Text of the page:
Doctor Larch peers out the window,
Pulling aside brocaded curtains to hide
The grief that he will not show,
The rending emptiness he feels inside.
As his son Homer rides past the sunset,
Not knowing where he goes
But aspiring to see the wide world,
The ocean at Mount Desert,
Seeing wonder in the expanse
And worlds inside a circle of glass.
He has taken with him his heart,
A dark picture of frailty.
He finds unexpected work in an orchard,
Leisurely harvesting round, garnet jewels.
The nomads, dark and wary,
Ask him to read about death and stars.
There are rules for the workers.
And Homer finds that they apply
To no one, neither nomads or
Curious young men.
He sees in the errant father
The reflection of his own,
The man who made him good.
“You are my work of art”
Like an artist with his painting,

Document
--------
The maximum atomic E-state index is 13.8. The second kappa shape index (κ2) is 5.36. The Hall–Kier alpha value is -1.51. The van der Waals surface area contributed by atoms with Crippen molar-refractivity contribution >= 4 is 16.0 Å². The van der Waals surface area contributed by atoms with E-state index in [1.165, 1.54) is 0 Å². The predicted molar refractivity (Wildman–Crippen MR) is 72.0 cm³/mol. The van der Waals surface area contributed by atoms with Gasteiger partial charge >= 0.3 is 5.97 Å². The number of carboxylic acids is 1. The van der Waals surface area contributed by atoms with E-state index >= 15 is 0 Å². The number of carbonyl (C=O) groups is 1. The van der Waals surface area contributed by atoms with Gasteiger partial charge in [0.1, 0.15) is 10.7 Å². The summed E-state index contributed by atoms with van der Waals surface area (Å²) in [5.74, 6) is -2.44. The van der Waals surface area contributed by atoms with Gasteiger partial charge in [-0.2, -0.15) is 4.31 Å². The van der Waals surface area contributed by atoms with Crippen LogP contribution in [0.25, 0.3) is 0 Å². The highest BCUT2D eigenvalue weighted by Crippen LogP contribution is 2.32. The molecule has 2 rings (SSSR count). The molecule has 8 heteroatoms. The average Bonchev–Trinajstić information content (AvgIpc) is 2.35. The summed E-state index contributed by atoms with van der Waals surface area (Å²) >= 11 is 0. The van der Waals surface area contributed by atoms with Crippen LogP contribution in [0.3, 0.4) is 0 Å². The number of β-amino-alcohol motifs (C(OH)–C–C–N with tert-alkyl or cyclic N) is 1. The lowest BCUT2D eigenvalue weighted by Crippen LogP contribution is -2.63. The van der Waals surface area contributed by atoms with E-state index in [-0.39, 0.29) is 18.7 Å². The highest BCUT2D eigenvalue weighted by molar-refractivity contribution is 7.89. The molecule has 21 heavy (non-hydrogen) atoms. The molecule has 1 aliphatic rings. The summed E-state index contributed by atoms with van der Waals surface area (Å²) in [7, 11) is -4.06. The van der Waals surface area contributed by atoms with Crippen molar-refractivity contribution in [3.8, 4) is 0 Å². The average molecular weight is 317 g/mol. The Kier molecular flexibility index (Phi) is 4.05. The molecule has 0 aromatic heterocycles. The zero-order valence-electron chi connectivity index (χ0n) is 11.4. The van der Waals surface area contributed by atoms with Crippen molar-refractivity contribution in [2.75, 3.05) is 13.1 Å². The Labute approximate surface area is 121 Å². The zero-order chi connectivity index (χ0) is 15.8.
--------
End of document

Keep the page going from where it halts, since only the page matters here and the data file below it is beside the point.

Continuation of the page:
Who resists giving it away,
So Doctor Larch holds on to him
Hoping his adolescence ends
And he returns.
Finding peace at the last.
The lack of rules bring about a sea change,
Allowing forbidden love and pain.
He ventures out once more into the vacuum
Of conscience set free,
He devises his own rules about the womb
And how to help those in agony
With all the rules now open,
There is nothing left for him to do.
So he boards the migrant truck
Just as the pilot returns, broken.
He watches the struggle with a wheelchair
Sees his lover watch him with her yellow hair
Knows her future, years of sacrifice.
And he admits at last
That he has a purpose,
The train to St. Cloud huffs slowly away,
With Homer standing in the wet snow.
There is the old asylum,
The orphanage and home on the hill,
Almost black, with the sunset behind,
Homer begins the long climb.
He approaches slowly.
But then, a burst of laughter
And children from the door
Flock around him, dancing, shrieking,
Some holding him like an errant dog,
Who must be told to stay.
“Will you stay?” they ask.
“I think so,” he smiles in irony.
He is home at the last.
I wrote this while watching "The Cider House Rules", one of my favorite films. Homer realizes that his life on his own is not that much different than it was at St. Cloud, yet it's much emptier.